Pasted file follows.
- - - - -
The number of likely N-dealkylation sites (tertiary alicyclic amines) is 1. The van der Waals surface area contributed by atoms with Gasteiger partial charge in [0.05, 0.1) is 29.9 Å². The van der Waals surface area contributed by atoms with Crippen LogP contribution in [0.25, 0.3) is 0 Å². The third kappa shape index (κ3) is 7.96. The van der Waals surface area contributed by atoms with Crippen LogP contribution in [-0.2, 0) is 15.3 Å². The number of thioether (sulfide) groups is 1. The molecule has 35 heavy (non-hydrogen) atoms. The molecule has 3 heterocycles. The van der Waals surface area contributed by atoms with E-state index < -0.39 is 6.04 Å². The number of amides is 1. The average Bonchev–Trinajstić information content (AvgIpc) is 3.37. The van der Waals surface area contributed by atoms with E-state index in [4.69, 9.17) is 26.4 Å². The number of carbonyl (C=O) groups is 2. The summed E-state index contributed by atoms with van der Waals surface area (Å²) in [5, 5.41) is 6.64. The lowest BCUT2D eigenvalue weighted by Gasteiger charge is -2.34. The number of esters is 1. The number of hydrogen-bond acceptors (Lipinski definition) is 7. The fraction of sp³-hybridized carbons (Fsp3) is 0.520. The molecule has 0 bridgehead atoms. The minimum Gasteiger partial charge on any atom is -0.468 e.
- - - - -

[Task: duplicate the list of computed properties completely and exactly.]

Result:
The number of likely N-dealkylation sites (tertiary alicyclic amines) is 1. The van der Waals surface area contributed by atoms with Gasteiger partial charge in [0.05, 0.1) is 29.9 Å². The van der Waals surface area contributed by atoms with Crippen LogP contribution in [0.25, 0.3) is 0 Å². The third kappa shape index (κ3) is 7.96. The van der Waals surface area contributed by atoms with Crippen LogP contribution in [-0.2, 0) is 15.3 Å². The number of thioether (sulfide) groups is 1. The molecule has 35 heavy (non-hydrogen) atoms. The molecule has 3 heterocycles. The van der Waals surface area contributed by atoms with E-state index < -0.39 is 6.04 Å². The number of amides is 1. The average Bonchev–Trinajstić information content (AvgIpc) is 3.37. The van der Waals surface area contributed by atoms with E-state index in [4.69, 9.17) is 26.4 Å². The number of carbonyl (C=O) groups is 2. The summed E-state index contributed by atoms with van der Waals surface area (Å²) in [5, 5.41) is 6.64. The lowest BCUT2D eigenvalue weighted by Gasteiger charge is -2.34. The number of esters is 1. The number of hydrogen-bond acceptors (Lipinski definition) is 7. The fraction of sp³-hybridized carbons (Fsp3) is 0.520. The molecule has 0 bridgehead atoms. The minimum Gasteiger partial charge on any atom is -0.468 e.